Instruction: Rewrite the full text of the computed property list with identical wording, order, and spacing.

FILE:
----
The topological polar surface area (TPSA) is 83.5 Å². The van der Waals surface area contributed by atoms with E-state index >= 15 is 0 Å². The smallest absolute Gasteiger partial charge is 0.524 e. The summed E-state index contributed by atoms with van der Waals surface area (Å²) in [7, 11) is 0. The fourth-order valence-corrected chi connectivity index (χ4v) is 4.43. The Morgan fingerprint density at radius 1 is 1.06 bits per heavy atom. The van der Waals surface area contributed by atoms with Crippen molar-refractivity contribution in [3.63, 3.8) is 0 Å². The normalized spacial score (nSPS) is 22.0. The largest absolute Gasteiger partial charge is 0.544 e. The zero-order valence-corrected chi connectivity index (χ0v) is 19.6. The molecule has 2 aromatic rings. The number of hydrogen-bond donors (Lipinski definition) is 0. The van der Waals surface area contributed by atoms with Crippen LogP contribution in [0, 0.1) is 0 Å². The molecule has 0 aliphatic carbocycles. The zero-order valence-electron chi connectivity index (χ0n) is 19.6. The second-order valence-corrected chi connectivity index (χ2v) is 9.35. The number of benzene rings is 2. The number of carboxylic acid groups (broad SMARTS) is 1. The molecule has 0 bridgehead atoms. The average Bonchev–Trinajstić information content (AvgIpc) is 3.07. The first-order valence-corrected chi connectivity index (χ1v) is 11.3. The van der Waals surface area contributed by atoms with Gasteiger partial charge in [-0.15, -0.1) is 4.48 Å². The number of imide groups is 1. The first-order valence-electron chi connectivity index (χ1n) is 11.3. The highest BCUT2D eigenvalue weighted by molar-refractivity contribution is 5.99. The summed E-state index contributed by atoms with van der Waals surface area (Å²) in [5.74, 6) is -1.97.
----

The topological polar surface area (TPSA) is 83.5 Å². The van der Waals surface area contributed by atoms with E-state index >= 15 is 0 Å². The smallest absolute Gasteiger partial charge is 0.524 e. The summed E-state index contributed by atoms with van der Waals surface area (Å²) in [7, 11) is 0. The fourth-order valence-corrected chi connectivity index (χ4v) is 4.43. The Morgan fingerprint density at radius 1 is 1.06 bits per heavy atom. The van der Waals surface area contributed by atoms with Crippen molar-refractivity contribution in [3.63, 3.8) is 0 Å². The normalized spacial score (nSPS) is 22.0. The largest absolute Gasteiger partial charge is 0.544 e. The zero-order valence-corrected chi connectivity index (χ0v) is 19.6. The molecule has 2 aromatic rings. The number of hydrogen-bond donors (Lipinski definition) is 0. The van der Waals surface area contributed by atoms with Crippen LogP contribution in [0, 0.1) is 0 Å². The molecule has 0 aliphatic carbocycles. The zero-order valence-electron chi connectivity index (χ0n) is 19.6. The second-order valence-corrected chi connectivity index (χ2v) is 9.35. The number of benzene rings is 2. The number of carboxylic acid groups (broad SMARTS) is 1. The molecule has 0 bridgehead atoms. The average Bonchev–Trinajstić information content (AvgIpc) is 3.07. The first-order valence-corrected chi connectivity index (χ1v) is 11.3. The van der Waals surface area contributed by atoms with Gasteiger partial charge in [-0.15, -0.1) is 4.48 Å². The number of imide groups is 1. The first-order valence-electron chi connectivity index (χ1n) is 11.3. The highest BCUT2D eigenvalue weighted by molar-refractivity contribution is 5.99. The summed E-state index contributed by atoms with van der Waals surface area (Å²) in [5.74, 6) is -1.97.